Wednesday, 8 May 2013

The Historical Novel and the Roman World: The Genius of Marguerite Yourcenar

"Imagine Machiavelli's The Prince," wrote Joseph Epstein, in The Wall Street Journal, "written not by an Italian theorist, but by a true prince. Imagine, further, that he also lets you in on his desires, his fears, his aesthetic, his sensuality, his feelings about death - in a manner at once haute and intimate, and in a prose any emperor would be proud to possess..." The book that Epstein was writing of, however, was written not by "a true prince," but by a Franco-Belgian female intellectual adopting the persona of one.

Marguerite Yourcenar's Memoirs of Hadrian is, perhaps, the supreme triumph of historical viewpoint and voice in all of 20th Century fiction, and in any language. It is the fictionalised autobiography of the Emperor Hadrian, as though written at the end of his life in the form of an extended valedictory letter to his eventual successor, Marcus Aurelius. Yourcenar's Hadrian reflects on his accession, his military victories and stewardship of the empire; meditates on the ecstasies and tragedies of his personal life; and provides insights into his character, philosophy and legacy.

Unlike Robert Graves's "Claudius" novels, which were written very rapidly, Yourcenar's masterpiece was the fruit of years of reflection. She began work on it in 1924, left the manuscript in Europe when she left for America to escape the chaos of the Second World War, and only picked it up again in 1948. It was first published in French in 1951, and in Grace Frick's English translation in 1957. "There are books," she later said, "which one should not attempt before having passed the age of forty."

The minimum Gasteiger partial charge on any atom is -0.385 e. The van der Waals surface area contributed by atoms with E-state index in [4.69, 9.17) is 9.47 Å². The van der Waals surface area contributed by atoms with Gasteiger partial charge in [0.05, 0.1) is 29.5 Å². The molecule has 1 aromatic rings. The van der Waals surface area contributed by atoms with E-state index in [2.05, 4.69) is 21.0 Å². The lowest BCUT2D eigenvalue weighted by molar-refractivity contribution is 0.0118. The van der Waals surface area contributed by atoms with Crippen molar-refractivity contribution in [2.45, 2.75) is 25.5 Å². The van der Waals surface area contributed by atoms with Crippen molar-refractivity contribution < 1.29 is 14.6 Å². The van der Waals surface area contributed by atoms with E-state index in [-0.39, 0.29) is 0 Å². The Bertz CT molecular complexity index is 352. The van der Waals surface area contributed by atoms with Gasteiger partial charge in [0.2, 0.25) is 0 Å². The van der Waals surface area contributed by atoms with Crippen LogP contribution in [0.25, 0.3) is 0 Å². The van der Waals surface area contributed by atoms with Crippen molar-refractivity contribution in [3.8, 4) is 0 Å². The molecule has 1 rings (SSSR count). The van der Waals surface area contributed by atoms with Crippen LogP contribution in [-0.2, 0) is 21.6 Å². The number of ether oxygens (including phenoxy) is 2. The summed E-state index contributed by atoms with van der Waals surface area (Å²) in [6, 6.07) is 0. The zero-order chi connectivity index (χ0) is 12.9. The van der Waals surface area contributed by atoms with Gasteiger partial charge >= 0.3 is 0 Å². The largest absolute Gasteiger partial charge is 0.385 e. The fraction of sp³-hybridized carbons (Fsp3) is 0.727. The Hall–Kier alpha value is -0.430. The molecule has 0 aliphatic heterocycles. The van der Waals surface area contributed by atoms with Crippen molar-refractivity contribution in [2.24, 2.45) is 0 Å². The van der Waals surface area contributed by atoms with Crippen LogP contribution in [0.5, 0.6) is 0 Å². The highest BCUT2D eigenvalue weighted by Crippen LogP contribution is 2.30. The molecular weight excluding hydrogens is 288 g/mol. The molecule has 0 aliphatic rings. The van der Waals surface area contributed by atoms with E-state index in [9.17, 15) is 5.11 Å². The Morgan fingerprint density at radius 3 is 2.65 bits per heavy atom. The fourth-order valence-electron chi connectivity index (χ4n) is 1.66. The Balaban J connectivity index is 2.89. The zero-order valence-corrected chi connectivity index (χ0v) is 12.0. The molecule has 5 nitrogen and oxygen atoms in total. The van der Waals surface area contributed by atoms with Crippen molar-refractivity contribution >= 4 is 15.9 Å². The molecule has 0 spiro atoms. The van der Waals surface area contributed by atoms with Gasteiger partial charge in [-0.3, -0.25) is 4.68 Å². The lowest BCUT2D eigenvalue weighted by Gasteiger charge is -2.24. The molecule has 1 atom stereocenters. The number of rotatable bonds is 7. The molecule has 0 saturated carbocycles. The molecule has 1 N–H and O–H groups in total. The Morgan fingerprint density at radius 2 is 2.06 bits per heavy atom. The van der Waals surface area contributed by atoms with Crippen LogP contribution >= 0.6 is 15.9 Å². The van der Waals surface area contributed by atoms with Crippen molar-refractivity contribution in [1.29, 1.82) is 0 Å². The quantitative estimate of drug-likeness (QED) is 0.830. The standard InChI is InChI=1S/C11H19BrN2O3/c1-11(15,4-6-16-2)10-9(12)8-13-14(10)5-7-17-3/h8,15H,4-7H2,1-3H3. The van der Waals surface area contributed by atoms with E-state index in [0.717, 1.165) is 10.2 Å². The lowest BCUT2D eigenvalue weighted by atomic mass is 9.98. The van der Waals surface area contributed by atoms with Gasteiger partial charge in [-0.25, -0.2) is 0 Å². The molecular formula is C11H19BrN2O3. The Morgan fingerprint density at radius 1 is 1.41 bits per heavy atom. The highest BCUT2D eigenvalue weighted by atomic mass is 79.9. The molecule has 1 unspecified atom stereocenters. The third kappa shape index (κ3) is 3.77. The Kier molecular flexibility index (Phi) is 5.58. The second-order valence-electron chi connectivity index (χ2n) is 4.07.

Yourcenar has left us not only the work itself, but also some of her workings, intimations of the process by which she brought it into being. Her two essays, "Reflections on the composition of Memoirs of Hadrian" (reprinted with the Penguin edition), and "Tone and language in the historical novel" (included in a volume of her essays entitled That Mighty Sculptor, Time, translated by Walter Kaiser), offer practical advice to writers of historical fiction, and indeed all fiction.

She points out that we simply do not know what the spoken language of the ancient world would have sounded like, and she therefore does not attempt to reproduce it. Instead, she writes the novel as a letter, without dialogue, taking as her model those formal addresses that have survived from the Roman world. From this is born her representation of the Oratio Togata which, even in the labour of love that is Grace Frick's translation, can never be as close to the original Latin in English as it is in Yourcenar's French.

She was very aware that she was attempting something that had not really been done before:

"Someone will say that Corneille in Cinna, Racine in Britannicus, and Shakespeare in Julius Caesar managed it rather well. But that is because they possessed genius. It is also - and perhaps even more to the point - because they were not concerned with tonal authenticity."

We may say what Yourcenar herself, for fear of hubris, dared not say - that she, too, possessed genius - but she was deeply concerned with tonal authenticity, and this concern, above all, shapes the work. "No other document," Joan Acocella wrote in The New Yorker, takes us so deeply into the pre-Christian mind."

Mark Patton's novel, An Accidental King, will be published by Crooked Cat Publications later this year. His review and notes on Marguerite Yourcenar's Memoirs of Hadrian can be viewed, free of charge, at

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